Transitioning to Comics: The Expanding Frontier
A growing trend in multiple entertainment franchises such as television, film, and video games is to have comic book continuations/prequels/filler as part of their transmedia campaigns, which relates to tquattle’s article on Language as a Rabbit Hole, since such continuations pull fans into different parts of the story worlds involved. The trend also allows for many different kinds of creators to be involved in a franchise (e.g., a comic artist could be involved in a film franchise), encourages fan curiosity and serves as additional advertising.
“Young Justice” (from the recent animated televisions series) and “Heroes” used their companion comics principally for filler content to expand on details presented in each show that were not given enough on-screen time. The “Young Justice” comic filled in gaps between episodes and explained certain references in the show, like Superboy’s hate of monkeys and the Terror Twins. The “Heroes” comics explained the backstories of several characters that appeared only briefly in the television series, like Hana Gitelman, who was referred to by her online alias in the television series and otherwise appears in only one episode of the series. In the graphic novels, we learn that she is actually well known to a large number of the “Heroes” cast, including Mr. Bennet, who recruits her for the Company and trains her for some time, treating her like a second daughter.
Numerous franchises use comics as prequel and sequel mediums. “Avatar the Last Airbender” filled in content between its two series with two comic book trilogies. The first trilogy, “The Promise”, takes place shortly after the end of the first television series, and is a sort of epilogue for the show. Following “The Promise,” “The Search” was meant to answer the important question of what happened to Fire Lady Ursa, Zuko and Azula’s mother. This is a question that has haunted ATLA fans for a long time. The recent “Tomb Raider” (2013) video game is slated to have a comic continuation written by Gail Simone and set between that game and the next in the series.
Comics can also introduce new fictional aspects for their story worlds that go back into
the core franchise. The video game series “Assassin’s Creed” introduced Daniel Cross and his Russian ancestry into its story through two graphic novels: “The Fall” and “The Chain”. Cross is a central reason for why the Assassins are low on numbers and “losing” the battle with the Templars at the start of the video game series, which is alluded to in the first and second games. He infiltrated them as a sleeper agent, learned their secrets, and opened them to attacks from Templars when he went back to them. His efforts afterward led to the discovery of Desmond Miles (the star of the first three games), which eventually leads to Desmond’s capture before the start of “Assassin’s Creed.” He finally appears in-game in “Assassin’s Creed III.” Comics are an easy way to insert things for a story without full-on treatment in the core series. If Cross had been introduced solely in-game, his story might have been greatly truncated, since he is not the principal antagonist or protagonist. In the comics, he has plenty of room for character expansion.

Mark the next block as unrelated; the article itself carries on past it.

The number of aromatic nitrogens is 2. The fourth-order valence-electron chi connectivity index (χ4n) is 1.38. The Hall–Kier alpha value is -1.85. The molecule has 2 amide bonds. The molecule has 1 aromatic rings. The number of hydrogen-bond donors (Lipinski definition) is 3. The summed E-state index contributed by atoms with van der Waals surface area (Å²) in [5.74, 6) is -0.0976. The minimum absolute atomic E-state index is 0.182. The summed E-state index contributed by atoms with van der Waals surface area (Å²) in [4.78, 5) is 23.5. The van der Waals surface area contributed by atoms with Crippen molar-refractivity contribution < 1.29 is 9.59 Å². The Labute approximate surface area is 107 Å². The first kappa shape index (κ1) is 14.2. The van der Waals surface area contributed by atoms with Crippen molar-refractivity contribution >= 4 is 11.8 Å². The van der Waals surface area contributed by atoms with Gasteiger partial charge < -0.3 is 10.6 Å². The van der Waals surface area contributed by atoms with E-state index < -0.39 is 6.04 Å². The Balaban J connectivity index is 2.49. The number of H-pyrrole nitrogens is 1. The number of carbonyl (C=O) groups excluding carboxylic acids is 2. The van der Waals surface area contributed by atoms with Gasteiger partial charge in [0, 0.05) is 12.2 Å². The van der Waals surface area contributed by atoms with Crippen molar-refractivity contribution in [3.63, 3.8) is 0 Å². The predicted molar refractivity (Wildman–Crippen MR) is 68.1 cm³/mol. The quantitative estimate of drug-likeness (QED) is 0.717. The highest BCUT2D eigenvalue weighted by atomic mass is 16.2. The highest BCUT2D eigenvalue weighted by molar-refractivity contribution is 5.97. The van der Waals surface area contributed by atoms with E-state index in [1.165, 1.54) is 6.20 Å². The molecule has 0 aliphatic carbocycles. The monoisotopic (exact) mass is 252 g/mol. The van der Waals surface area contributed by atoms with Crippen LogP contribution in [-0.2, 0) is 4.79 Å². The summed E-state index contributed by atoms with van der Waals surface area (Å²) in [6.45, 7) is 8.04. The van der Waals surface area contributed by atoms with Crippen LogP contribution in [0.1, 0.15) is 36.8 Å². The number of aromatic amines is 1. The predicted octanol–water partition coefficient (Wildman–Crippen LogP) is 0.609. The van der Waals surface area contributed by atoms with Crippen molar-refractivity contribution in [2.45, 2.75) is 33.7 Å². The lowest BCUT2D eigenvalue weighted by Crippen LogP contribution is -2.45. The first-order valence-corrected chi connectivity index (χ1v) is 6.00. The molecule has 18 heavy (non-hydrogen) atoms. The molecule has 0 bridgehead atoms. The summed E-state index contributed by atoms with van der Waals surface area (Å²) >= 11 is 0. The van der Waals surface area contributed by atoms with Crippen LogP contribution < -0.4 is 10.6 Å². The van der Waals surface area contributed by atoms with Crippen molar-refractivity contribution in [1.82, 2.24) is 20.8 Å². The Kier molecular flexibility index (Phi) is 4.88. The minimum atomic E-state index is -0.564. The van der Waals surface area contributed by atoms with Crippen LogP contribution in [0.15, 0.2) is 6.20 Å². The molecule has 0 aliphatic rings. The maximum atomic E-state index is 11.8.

A more common trend is to have a show carry on with its seasons after cancellation in comic form. When the animated television series “Gargoyles” was dropped, it was continued (ignoring the non-canonical season 3) in three graphic novels. “Samurai Jack”, which ended without finishing any of its major plotlines back in 2004, has begun a continuation in comic format, with the hope of eventually finishing up the series for good. “Buffy the Vampire Slayer”, “Angel”, “Smallville”, and many others follow this trend.
Why do this at all? It goes without saying that comics can be a very lucrative franchise in America. Creating comics and getting consumer support is another way to support franchises, especially if a franchise has a fanbase but is not marketing well for some reason in its current medium, and it is a way to encourage the return of that franchise after cancellation. Another reason is to reach out to the already large comic book audience. Furthermore, comic audiences are often already attracted to these franchises, and creating comics for them to consume is simply an easy way to further appeal to them.
By extension, moving popular franchise followers to the comic medium has the potential to bring